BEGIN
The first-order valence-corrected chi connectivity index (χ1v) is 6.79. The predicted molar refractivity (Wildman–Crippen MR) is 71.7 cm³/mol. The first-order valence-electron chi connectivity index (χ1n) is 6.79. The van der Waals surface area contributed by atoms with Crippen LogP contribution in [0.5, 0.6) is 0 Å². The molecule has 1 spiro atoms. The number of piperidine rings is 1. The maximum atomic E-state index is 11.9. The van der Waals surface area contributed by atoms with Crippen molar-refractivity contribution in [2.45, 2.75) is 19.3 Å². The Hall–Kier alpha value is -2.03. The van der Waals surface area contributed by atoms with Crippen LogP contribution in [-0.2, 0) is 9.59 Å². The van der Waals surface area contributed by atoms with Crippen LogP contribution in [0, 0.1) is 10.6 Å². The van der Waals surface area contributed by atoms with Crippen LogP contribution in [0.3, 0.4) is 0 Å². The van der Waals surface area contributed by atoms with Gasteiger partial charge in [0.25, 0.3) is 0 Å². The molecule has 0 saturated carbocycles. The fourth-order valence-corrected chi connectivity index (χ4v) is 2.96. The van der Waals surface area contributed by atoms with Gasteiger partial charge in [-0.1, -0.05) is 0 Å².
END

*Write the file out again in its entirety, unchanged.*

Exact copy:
The first-order valence-corrected chi connectivity index (χ1v) is 6.79. The predicted molar refractivity (Wildman–Crippen MR) is 71.7 cm³/mol. The first-order valence-electron chi connectivity index (χ1n) is 6.79. The van der Waals surface area contributed by atoms with Crippen LogP contribution in [0.5, 0.6) is 0 Å². The molecule has 1 spiro atoms. The number of piperidine rings is 1. The maximum atomic E-state index is 11.9. The van der Waals surface area contributed by atoms with Crippen molar-refractivity contribution in [2.45, 2.75) is 19.3 Å². The Hall–Kier alpha value is -2.03. The van der Waals surface area contributed by atoms with Crippen LogP contribution in [-0.2, 0) is 9.59 Å². The van der Waals surface area contributed by atoms with Crippen LogP contribution in [0, 0.1) is 10.6 Å². The van der Waals surface area contributed by atoms with Crippen LogP contribution in [0.3, 0.4) is 0 Å². The van der Waals surface area contributed by atoms with Gasteiger partial charge in [0.25, 0.3) is 0 Å². The molecule has 0 saturated carbocycles. The fourth-order valence-corrected chi connectivity index (χ4v) is 2.96. The van der Waals surface area contributed by atoms with Gasteiger partial charge in [-0.1, -0.05) is 0 Å².